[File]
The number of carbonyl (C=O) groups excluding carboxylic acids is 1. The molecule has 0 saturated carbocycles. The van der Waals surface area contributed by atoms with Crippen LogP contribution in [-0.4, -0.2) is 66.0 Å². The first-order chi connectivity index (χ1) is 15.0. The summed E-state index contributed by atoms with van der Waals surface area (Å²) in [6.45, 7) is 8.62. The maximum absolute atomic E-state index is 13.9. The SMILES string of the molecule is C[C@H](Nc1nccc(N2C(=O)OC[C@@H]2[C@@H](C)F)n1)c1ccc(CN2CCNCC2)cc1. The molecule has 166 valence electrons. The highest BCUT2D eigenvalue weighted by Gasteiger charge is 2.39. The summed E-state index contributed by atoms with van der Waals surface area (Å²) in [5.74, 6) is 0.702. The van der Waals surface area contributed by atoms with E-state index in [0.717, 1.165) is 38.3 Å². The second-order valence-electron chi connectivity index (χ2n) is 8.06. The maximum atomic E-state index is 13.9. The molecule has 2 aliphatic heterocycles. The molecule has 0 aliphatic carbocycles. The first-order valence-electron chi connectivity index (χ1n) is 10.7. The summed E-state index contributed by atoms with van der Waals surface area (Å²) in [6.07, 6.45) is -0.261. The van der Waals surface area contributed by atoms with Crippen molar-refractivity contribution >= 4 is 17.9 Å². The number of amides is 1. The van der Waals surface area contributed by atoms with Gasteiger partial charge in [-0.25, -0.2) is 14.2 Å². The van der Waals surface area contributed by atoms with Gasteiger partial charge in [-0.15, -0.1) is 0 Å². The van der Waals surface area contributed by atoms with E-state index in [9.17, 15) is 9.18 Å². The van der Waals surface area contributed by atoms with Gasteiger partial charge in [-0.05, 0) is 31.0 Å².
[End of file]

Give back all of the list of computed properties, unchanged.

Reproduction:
The number of carbonyl (C=O) groups excluding carboxylic acids is 1. The molecule has 0 saturated carbocycles. The van der Waals surface area contributed by atoms with Crippen LogP contribution in [-0.4, -0.2) is 66.0 Å². The first-order chi connectivity index (χ1) is 15.0. The summed E-state index contributed by atoms with van der Waals surface area (Å²) in [6.45, 7) is 8.62. The maximum absolute atomic E-state index is 13.9. The SMILES string of the molecule is C[C@H](Nc1nccc(N2C(=O)OC[C@@H]2[C@@H](C)F)n1)c1ccc(CN2CCNCC2)cc1. The molecule has 166 valence electrons. The highest BCUT2D eigenvalue weighted by Gasteiger charge is 2.39. The summed E-state index contributed by atoms with van der Waals surface area (Å²) in [5.74, 6) is 0.702. The van der Waals surface area contributed by atoms with E-state index in [0.717, 1.165) is 38.3 Å². The second-order valence-electron chi connectivity index (χ2n) is 8.06. The maximum atomic E-state index is 13.9. The molecule has 2 aliphatic heterocycles. The molecule has 0 aliphatic carbocycles. The first-order valence-electron chi connectivity index (χ1n) is 10.7. The summed E-state index contributed by atoms with van der Waals surface area (Å²) in [6.07, 6.45) is -0.261. The van der Waals surface area contributed by atoms with Crippen molar-refractivity contribution >= 4 is 17.9 Å². The number of amides is 1. The van der Waals surface area contributed by atoms with Gasteiger partial charge in [-0.25, -0.2) is 14.2 Å². The van der Waals surface area contributed by atoms with Gasteiger partial charge in [-0.15, -0.1) is 0 Å². The van der Waals surface area contributed by atoms with E-state index in [9.17, 15) is 9.18 Å². The van der Waals surface area contributed by atoms with Gasteiger partial charge in [-0.05, 0) is 31.0 Å².